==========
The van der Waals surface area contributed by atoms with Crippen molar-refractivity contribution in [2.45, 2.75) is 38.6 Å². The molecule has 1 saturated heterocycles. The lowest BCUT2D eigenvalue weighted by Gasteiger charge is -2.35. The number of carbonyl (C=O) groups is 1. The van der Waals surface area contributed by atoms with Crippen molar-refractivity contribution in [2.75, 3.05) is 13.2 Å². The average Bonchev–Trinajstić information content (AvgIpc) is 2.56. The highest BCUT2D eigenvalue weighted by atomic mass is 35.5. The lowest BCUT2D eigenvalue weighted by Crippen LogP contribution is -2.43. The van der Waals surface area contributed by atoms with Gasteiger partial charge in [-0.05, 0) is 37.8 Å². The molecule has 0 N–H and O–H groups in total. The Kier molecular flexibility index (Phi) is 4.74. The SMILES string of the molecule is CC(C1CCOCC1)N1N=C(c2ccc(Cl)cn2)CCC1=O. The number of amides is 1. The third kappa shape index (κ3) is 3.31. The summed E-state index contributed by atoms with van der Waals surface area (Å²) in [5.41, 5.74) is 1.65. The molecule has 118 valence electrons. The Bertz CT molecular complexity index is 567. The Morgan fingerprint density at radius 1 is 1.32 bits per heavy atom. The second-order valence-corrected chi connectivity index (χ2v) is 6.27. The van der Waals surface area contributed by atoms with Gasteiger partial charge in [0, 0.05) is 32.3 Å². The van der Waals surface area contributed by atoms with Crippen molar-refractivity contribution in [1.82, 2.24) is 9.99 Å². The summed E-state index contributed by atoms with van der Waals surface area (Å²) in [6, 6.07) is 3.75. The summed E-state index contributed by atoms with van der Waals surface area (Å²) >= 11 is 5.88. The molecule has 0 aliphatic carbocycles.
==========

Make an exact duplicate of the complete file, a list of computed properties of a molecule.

The van der Waals surface area contributed by atoms with Crippen molar-refractivity contribution in [2.45, 2.75) is 38.6 Å². The molecule has 1 saturated heterocycles. The lowest BCUT2D eigenvalue weighted by Gasteiger charge is -2.35. The number of carbonyl (C=O) groups is 1. The van der Waals surface area contributed by atoms with Crippen molar-refractivity contribution in [2.75, 3.05) is 13.2 Å². The average Bonchev–Trinajstić information content (AvgIpc) is 2.56. The highest BCUT2D eigenvalue weighted by atomic mass is 35.5. The lowest BCUT2D eigenvalue weighted by Crippen LogP contribution is -2.43. The van der Waals surface area contributed by atoms with Gasteiger partial charge in [-0.05, 0) is 37.8 Å². The molecule has 0 N–H and O–H groups in total. The Kier molecular flexibility index (Phi) is 4.74. The SMILES string of the molecule is CC(C1CCOCC1)N1N=C(c2ccc(Cl)cn2)CCC1=O. The number of amides is 1. The third kappa shape index (κ3) is 3.31. The summed E-state index contributed by atoms with van der Waals surface area (Å²) in [5.41, 5.74) is 1.65. The molecule has 118 valence electrons. The Bertz CT molecular complexity index is 567. The Morgan fingerprint density at radius 1 is 1.32 bits per heavy atom. The second-order valence-corrected chi connectivity index (χ2v) is 6.27. The van der Waals surface area contributed by atoms with Gasteiger partial charge in [0, 0.05) is 32.3 Å². The van der Waals surface area contributed by atoms with Crippen molar-refractivity contribution in [1.82, 2.24) is 9.99 Å². The summed E-state index contributed by atoms with van der Waals surface area (Å²) in [6, 6.07) is 3.75. The summed E-state index contributed by atoms with van der Waals surface area (Å²) >= 11 is 5.88. The molecule has 0 aliphatic carbocycles.